Pope apologizes for using ‘homophobic’ slang

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Pope Francis speaks to Italian bishops in the Vatican synod hall during the general assembly of the Italian bishops' conference May 20, 2024. (CNS photo/Vatican Media)

VATICAN CITY (CNS) — Pope Francis “never intended to offend or express himself in homophobic terms, and he extends his apologies to those who were offended by the use of a term, reported by others,” that is considered vulgar in Italian, the Vatican press office said.

Six days after Pope Francis had a closed-door meeting with members of the Italian bishops’ conference, a notorious Italian gossip website reported that the pope used a derogatory slang term in Italian to describe some seminaries as being marked by a gay culture.

The website, Dagospia, said the pope used the term May 20 when responding to a bishop’s question about admitting gay men to seminaries as candidates for priesthood. The Vatican press office declined multiple requests for comment.

Leading Italian newspapers La Repubblica and Corriere della Sera said May 27 they confirmed with unnamed Italian bishops that Pope Francis had used the vulgar slang, although Corriere also noted that the pope “sometimes stumbles over somewhat creative Italian without being aware of the nuances.”

Vatican clarifies Pope Francis’ comments on seminaries

Matteo Bruni, director of the Vatican press office, responded late May 28 to repeated requests for comment.

“Pope Francis is aware of articles that recently came out about a conversation he had, behind closed doors, with the bishops of the CEI,” he said, using the Italian acronym for the Italian bishops’ conference.

“As he has had the opportunity to state on several occasions, ‘In the Church there is room for everyone, for everyone! No one is useless, no one is superfluous, there is room for everyone. Just as we are, everyone,'” Bruni said.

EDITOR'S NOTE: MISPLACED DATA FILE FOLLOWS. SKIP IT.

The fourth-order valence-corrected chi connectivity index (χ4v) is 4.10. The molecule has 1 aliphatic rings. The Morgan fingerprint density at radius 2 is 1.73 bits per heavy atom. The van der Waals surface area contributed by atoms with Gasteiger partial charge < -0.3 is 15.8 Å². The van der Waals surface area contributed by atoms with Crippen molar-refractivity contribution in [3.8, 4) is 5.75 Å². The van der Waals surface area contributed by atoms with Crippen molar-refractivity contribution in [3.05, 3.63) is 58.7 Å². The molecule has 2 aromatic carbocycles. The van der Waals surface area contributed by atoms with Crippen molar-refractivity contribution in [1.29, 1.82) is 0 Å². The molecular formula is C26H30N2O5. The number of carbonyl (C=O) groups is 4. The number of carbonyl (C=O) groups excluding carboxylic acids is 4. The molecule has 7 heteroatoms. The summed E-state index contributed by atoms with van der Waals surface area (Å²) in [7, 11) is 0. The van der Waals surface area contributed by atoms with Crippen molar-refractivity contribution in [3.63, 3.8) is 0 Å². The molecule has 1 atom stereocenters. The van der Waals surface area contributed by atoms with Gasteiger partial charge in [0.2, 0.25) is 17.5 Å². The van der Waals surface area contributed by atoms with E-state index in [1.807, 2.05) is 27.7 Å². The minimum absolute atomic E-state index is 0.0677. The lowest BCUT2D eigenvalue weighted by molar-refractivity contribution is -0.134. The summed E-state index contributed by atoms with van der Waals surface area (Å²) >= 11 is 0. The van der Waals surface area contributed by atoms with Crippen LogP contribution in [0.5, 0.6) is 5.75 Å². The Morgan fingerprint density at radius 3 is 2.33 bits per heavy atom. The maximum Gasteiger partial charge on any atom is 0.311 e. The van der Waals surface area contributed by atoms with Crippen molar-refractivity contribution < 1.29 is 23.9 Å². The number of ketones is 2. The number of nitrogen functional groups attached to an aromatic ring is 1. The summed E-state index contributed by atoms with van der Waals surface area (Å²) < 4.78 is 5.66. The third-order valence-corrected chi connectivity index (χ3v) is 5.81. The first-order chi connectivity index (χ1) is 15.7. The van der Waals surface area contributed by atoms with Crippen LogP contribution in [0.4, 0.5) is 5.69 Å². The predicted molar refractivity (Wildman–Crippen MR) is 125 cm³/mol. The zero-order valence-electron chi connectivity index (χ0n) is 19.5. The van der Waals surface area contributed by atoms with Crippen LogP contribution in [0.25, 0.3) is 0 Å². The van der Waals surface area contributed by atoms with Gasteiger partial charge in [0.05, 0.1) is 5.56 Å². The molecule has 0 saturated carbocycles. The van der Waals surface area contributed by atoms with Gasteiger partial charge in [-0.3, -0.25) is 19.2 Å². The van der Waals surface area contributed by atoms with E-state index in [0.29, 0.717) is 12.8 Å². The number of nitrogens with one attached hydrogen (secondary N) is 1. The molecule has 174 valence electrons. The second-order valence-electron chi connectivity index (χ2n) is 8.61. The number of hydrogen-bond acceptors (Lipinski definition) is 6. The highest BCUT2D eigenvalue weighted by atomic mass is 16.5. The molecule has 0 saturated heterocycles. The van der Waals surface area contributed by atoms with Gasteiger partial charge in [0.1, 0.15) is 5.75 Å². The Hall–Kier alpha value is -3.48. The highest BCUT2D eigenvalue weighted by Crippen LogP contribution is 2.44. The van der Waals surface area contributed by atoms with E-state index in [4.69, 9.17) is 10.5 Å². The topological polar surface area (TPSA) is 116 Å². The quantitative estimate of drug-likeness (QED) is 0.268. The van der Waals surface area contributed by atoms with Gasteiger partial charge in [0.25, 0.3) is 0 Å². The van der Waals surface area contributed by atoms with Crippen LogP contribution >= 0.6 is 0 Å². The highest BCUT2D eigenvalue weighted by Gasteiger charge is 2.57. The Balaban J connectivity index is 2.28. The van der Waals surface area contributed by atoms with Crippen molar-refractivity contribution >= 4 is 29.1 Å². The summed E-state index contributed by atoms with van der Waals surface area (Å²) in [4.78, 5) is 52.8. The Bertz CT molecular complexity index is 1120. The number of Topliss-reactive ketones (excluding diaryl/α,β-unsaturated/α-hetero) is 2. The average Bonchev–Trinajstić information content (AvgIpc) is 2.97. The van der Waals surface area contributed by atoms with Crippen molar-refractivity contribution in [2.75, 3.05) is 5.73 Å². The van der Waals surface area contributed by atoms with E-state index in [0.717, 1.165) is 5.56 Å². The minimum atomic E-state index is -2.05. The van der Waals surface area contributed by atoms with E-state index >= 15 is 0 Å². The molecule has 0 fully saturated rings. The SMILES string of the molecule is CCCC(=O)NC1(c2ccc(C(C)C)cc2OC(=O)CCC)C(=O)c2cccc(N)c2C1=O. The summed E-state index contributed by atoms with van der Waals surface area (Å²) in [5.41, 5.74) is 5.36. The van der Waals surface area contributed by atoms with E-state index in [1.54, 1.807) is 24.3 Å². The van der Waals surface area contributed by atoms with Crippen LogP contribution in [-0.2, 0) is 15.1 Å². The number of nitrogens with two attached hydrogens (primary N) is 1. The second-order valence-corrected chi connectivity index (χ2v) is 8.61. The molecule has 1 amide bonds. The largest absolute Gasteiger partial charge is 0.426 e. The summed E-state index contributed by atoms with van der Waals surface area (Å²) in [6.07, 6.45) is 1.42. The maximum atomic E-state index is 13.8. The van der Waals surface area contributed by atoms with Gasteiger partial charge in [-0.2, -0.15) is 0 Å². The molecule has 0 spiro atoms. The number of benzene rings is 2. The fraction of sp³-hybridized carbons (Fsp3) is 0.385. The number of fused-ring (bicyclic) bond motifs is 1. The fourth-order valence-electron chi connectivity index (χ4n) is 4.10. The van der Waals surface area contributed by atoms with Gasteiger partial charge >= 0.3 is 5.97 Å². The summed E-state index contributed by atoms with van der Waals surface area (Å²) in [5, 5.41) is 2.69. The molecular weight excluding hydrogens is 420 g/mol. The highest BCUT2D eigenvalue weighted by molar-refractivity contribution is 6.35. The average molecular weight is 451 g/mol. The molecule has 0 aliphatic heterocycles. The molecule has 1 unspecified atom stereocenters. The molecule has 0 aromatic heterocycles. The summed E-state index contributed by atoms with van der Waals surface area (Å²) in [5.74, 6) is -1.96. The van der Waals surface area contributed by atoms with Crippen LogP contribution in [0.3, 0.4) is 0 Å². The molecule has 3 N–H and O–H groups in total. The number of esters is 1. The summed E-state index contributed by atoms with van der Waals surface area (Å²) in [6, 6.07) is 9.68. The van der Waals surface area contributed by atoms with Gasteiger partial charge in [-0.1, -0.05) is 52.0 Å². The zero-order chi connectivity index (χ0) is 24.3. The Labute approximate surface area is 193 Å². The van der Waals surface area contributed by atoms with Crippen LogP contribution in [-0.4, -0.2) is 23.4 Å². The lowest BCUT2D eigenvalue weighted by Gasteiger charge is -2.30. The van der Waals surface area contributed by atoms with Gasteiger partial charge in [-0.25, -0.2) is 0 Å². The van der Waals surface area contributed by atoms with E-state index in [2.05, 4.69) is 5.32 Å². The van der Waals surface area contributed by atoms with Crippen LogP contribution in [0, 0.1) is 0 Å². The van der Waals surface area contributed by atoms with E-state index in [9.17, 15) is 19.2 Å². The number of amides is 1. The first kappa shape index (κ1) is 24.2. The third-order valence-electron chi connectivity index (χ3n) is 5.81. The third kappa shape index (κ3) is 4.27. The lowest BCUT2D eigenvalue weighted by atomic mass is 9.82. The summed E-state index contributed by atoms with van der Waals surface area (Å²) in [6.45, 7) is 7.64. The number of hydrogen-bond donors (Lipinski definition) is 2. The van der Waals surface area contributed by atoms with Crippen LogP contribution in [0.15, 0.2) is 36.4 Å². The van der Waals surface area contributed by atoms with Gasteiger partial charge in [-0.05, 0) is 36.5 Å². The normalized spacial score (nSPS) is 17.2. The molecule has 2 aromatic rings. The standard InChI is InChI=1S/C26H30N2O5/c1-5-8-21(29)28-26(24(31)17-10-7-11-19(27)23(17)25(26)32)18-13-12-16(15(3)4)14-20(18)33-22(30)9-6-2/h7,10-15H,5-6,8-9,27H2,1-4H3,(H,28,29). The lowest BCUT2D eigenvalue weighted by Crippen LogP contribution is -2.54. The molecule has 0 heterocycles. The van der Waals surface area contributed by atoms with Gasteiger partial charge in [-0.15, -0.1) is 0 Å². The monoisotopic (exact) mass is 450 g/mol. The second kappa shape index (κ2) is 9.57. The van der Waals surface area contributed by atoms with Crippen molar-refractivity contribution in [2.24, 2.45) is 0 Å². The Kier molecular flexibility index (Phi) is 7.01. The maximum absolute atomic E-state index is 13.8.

La Repubblica had reported that the word the pope used in Italian “made more than one bishop flinch. The man (Pope Francis) is no stranger to verbal intemperance; the meeting was behind closed doors, the conversation informal, but when Pope Francis used that word” there was tension in the room.

Pope’s position on LGBTQ+ Catholics and seminary admissions

While Pope Francis insisted to the bishops that LGBTQ+ Catholics must be accepted in the Church and treated with respect, he reportedly said at the meeting that it is better not to accept gay men as candidates for the priesthood.

During a similar closed-door meeting with Italian bishops in 2018, La Repubblica reported, the pope told them if they had “even the slightest doubt” about a gay candidate being able to live a life of celibacy in the seminary and as a priest, “it is better not to let them in.”

In a book-length interview in 2018, Pope Francis had said superiors must be able to help gay candidates prepare for a life of celibacy or encourage them to leave the seminary.

Homosexuality is a very serious matter, which must be discerned adequately from the beginning with candidates, if it is the case. We must be demanding,” the pope had told Claretian Father Fernando Prado in the book-interview, “The Strength of Vocation: Consecrated Life Today.”

Homosexual activity and celibacy

Pope Francis made it clear in the interview that he was talking about homosexual activity among priests and religious who make vows of chastity and celibacy.

“In consecrated life or that of the priesthood, there is no place for this type of affection,” the pope said. “For that reason, the church recommends that persons with this deep-seated tendency not be accepted for ministry or consecrated life.”

A 2005 instruction from the then-Congregation for Catholic Education, approved by Pope Benedict XVI, said the Church “cannot admit to the seminary or to holy orders those who practice homosexuality, present deep-seated homosexual tendencies or support the so-called ‘gay culture.'”

Bishops and superiors of religious orders, who are responsible for the final decision about admitting candidates to the priesthood and religious life, have continued to discuss and debate the meaning of “deep-seated homosexual tendencies,” which apparently was what prompted the question to the pope during his meeting with the Italian bishops’ conference.

Cindy Wooden

Cindy Wooden is a journalist with Catholic News Service.